Daniel Nemukuyu Senior Reporter
A woman has caused a stir in the Temaruru area in Rusape after she set up an “abortion clinic” at her homestead which has resulted in the death of one of her clients and a still birth by another.
Mrs Anna Rundora of Tsandukwa village already has a pending case at the Rusape Magistrates Courts where she is being charged for assisting a married woman, Senzikle Moyo, to terminate her eight months pregnancy.
Mrs Rundora and Moyo both pleaded not guilty to unlawful termination of pregnancy when they appeared before Rusape magistrate Mrs Patience Madondo recently.
They are expected back in court on Friday next week for the opening of their defence case. According to the State papers, the offence was committed on October 10 when Moyo had a misunderstanding with her husband Peter Ruziwa over her pregnancy.
It is alleged that Moyo then visited Mrs Rundora who gave her some herbal medicine for abortion, resulting in her giving birth to a still born baby boy.
The State alleges police got a tip off and they arrested Moyo who implicated Mrs Rundora and they were both taken to the police cells in Rusape.
In the case of Ms Florence Munyebvu, the woman who died after the illegal abortion, her relatives once dumped her at Mrs Rundora’s homestead after her health deteriorated.
Ms Munyebvu was buried yesterday in the same village amid an uproar, with her relatives at one point suggesting that her body should be dumped at Mrs Rundora’s homestead in protest.
Mrs Rundora did not attend the burial that took place near her homestead.
The villagers alleged that many young girls and married women were secretly visiting Mrs Rundora for abortion and other related services.
One of the men said the practice started a long time ago and that it was promoting promiscuity and the spread of HIV and Aids in the community.
He said they had taken long to report the matter to the police hoping that Mrs Rundora would amend her ways.
“It is now known that unwanted pregnancies are terminated at Tsandukwa village and even married women who have extra-marital affairs go there for assistance,” said the man.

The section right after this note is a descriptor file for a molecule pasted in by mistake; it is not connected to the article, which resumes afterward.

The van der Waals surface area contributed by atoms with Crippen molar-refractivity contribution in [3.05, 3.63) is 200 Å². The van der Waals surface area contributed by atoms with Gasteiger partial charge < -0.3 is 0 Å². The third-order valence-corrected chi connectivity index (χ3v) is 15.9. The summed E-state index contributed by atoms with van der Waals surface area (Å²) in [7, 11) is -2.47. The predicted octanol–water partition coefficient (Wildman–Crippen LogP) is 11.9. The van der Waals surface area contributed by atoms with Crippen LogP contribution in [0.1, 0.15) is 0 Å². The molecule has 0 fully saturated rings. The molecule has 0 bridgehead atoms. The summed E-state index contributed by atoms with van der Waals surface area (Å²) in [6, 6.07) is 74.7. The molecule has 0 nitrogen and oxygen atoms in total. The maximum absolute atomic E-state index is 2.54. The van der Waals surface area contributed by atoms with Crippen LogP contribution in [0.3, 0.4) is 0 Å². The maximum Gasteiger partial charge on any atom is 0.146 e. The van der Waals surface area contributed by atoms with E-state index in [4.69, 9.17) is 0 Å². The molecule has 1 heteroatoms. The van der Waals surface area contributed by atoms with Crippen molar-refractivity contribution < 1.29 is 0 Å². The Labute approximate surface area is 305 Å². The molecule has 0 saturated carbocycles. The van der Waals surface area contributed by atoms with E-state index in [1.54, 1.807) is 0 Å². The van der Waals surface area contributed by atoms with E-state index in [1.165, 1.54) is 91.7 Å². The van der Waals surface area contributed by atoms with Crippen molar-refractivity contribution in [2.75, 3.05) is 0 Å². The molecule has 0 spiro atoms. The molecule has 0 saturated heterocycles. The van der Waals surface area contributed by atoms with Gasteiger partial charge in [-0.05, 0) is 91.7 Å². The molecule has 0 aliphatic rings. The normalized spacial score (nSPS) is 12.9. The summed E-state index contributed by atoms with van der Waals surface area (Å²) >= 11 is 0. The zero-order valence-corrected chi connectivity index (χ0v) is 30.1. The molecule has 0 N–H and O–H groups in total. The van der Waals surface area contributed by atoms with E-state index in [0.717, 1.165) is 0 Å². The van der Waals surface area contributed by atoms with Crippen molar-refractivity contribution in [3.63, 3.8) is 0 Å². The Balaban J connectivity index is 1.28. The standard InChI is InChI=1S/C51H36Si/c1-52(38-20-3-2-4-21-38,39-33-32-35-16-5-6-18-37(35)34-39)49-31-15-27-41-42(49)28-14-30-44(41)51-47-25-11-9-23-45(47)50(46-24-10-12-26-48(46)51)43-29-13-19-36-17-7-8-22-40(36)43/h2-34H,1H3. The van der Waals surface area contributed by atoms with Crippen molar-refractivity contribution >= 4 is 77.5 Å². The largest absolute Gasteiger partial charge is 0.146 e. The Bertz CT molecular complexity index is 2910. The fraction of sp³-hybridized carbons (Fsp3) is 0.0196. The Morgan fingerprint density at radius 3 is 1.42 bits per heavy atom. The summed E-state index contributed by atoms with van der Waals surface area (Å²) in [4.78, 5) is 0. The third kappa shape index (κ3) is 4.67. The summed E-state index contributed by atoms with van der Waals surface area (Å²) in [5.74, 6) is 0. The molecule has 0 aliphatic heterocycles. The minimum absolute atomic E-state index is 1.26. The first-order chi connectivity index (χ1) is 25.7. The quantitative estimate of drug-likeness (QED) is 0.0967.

“Even our school girls are going there when they are pregnant to ensure they abort so that they continue with their studies.”
Ms Faith Zifambi, a relative to the late Ms Munyebvu said at first Mrs Rundora started operating as if she was a midwife until she later became known for administering abortions.
“At first the woman appeared as if she was assisting pregnant women, but later it turned out that people were now flocking there for abortion,” she said.
“In the current case, Ms Munyebvu told us she was four months pregnant when she went for abortion and that was done without the knowledge of the Chikandiwa family, her in-laws. Something should be done to restore sanity in our community.”
Mrs Rundora said she was indeed working with pregnant women, but was not into carrying out abortions.
“I only assist pregnant women with herbal painkillers. My grandmother was a traditional healer and I used to work with her when I was young and she showed me the pain killers before she died,” she said.
“I only help people and I do not abort although there was a case where one woman from Simbabure village who had a miscarriage after I gave her the medicine. I assist pregnant women and in most cases my treatment succeeds, but people in this village are spreading rumours that I am into abortion.”
Mrs Rundora said she was going to stop the operations after discovering that the “assistance” was now being criminalised.
“At the moment I am an accused person in another case in which a woman from Ruziwa village aborted,” she said.
“She implicated me as an accomplice and I was arrested together with her.”
Mrs Rundora said she did not attend Ms Munyebvu’s funeral after finding out that she was being framed.